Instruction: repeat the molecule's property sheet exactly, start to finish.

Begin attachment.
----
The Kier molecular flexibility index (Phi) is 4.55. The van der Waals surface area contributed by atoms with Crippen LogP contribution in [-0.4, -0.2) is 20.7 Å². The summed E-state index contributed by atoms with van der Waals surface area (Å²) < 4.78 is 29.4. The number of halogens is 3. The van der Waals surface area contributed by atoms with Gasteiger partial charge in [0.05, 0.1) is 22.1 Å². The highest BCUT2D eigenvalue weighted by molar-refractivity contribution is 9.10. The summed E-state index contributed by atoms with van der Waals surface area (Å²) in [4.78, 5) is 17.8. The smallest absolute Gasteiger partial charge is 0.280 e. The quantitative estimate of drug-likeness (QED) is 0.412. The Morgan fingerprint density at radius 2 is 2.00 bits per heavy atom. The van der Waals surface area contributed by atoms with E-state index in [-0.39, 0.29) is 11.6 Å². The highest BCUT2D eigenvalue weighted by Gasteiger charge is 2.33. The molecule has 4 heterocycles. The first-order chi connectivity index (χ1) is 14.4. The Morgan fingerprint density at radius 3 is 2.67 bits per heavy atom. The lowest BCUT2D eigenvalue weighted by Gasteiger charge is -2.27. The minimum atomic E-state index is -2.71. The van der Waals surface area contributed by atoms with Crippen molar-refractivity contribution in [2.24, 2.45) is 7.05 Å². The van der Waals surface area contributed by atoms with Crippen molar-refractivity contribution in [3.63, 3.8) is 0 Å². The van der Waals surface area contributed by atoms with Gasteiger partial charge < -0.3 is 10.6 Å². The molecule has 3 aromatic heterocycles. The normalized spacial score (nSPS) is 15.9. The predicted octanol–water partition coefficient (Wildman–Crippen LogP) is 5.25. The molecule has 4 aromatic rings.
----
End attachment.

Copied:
The Kier molecular flexibility index (Phi) is 4.55. The van der Waals surface area contributed by atoms with Crippen LogP contribution in [-0.4, -0.2) is 20.7 Å². The summed E-state index contributed by atoms with van der Waals surface area (Å²) < 4.78 is 29.4. The number of halogens is 3. The van der Waals surface area contributed by atoms with Gasteiger partial charge in [0.05, 0.1) is 22.1 Å². The highest BCUT2D eigenvalue weighted by molar-refractivity contribution is 9.10. The summed E-state index contributed by atoms with van der Waals surface area (Å²) in [4.78, 5) is 17.8. The smallest absolute Gasteiger partial charge is 0.280 e. The quantitative estimate of drug-likeness (QED) is 0.412. The Morgan fingerprint density at radius 2 is 2.00 bits per heavy atom. The van der Waals surface area contributed by atoms with E-state index in [-0.39, 0.29) is 11.6 Å². The highest BCUT2D eigenvalue weighted by Gasteiger charge is 2.33. The molecule has 4 heterocycles. The first-order chi connectivity index (χ1) is 14.4. The Morgan fingerprint density at radius 3 is 2.67 bits per heavy atom. The lowest BCUT2D eigenvalue weighted by Gasteiger charge is -2.27. The minimum atomic E-state index is -2.71. The van der Waals surface area contributed by atoms with Crippen molar-refractivity contribution in [2.24, 2.45) is 7.05 Å². The van der Waals surface area contributed by atoms with Crippen molar-refractivity contribution in [3.63, 3.8) is 0 Å². The van der Waals surface area contributed by atoms with Gasteiger partial charge < -0.3 is 10.6 Å². The molecule has 3 aromatic heterocycles. The normalized spacial score (nSPS) is 15.9. The predicted octanol–water partition coefficient (Wildman–Crippen LogP) is 5.25. The molecule has 4 aromatic rings.